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Religious Persecution In Iran


At a news conference in Washington, D.C., President George W. Bush spoke about his admiration and hopes for the Iranian people:

"We respect their history, we respect their traditions. We respect the right for people to worship freely. We would hope that people would be able to express themselves in the public square."

The latest report by the U.S. State Department gauging religious freedom around the world shows that Mr. Bush's hopes that the Iranian people can practice their religion freely, remain unrealized. According to the State Department report, over the past year in Iran, "[t]here was a further deterioration of the extremely poor status of respect for religious freedom. . . .most notably for Baha'is and Sufi Muslims. . . .Zoroastrians, evangelical Christians, and the small Jewish community were also targets of government harassment."

The Baha'is are the largest non-Muslim religious group in Iran, with more than three hundred thousand adherents. Regarded as heretics by the government, Baha'is are prohibited from teaching and practicing their faith. They face discrimination in the workplace, education, and are barred from government and military posts.

Since the Islamic revolution of 1979, the government has confiscated large numbers of private and business properties belonging to Baha'is. Last March, a series of Baha'i arrests and imprisonments began throughout the country.

According to the U.S. State Department report, Iran's Sufi Muslims, unofficially estimated to be between two and five million people, also experienced increased government repression. That repression included "constant harassment and intimidation of prominent Sufi leaders by the intelligence and security services" as well as "government restrictions on Sufi groups and houses of worship."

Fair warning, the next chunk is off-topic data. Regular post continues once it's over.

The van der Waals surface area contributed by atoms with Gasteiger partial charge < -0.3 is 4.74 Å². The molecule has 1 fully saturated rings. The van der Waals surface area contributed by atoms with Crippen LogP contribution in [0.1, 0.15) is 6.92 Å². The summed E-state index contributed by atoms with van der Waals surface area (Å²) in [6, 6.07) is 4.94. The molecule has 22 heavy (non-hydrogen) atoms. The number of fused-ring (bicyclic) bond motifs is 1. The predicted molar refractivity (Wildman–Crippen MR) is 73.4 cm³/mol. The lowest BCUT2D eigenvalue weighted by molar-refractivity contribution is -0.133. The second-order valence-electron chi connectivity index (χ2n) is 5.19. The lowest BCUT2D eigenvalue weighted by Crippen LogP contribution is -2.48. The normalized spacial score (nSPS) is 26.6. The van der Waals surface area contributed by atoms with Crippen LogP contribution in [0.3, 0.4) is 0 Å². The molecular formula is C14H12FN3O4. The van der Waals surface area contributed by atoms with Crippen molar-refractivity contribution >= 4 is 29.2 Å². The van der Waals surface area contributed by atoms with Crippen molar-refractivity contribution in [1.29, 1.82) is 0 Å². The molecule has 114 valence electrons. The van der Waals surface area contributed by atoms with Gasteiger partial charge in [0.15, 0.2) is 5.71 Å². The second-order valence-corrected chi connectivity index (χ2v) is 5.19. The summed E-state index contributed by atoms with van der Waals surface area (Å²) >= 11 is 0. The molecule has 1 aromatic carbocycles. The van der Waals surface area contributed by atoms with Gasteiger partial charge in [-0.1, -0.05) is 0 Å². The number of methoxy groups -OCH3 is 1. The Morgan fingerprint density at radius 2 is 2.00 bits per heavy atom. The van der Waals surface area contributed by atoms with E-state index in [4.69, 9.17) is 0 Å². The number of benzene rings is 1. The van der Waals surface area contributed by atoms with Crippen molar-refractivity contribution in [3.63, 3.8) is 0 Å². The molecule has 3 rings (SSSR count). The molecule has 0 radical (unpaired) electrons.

In February 2006, security forces in the city of Qom demolished a Sufi religious establishment after using tear gas and explosives against men, women and children who were occupying the building. Five hundred people were hospitalized after the attacks, and over one thousand people were arrested. More than a hundred were imprisoned and reportedly tortured to renounce their faith.

"The U.S. government," the report states, "makes clear its objections to the [Iranian] government's harsh and oppressive treatment of religious minorities." John Hanford, U.S. Ambassador at Large for Religious Freedom, dedicated the report "to the courageous men, women and children. . . . who are suffering because of their faith."

The preceding was an editorial reflecting the views of the United States Government.

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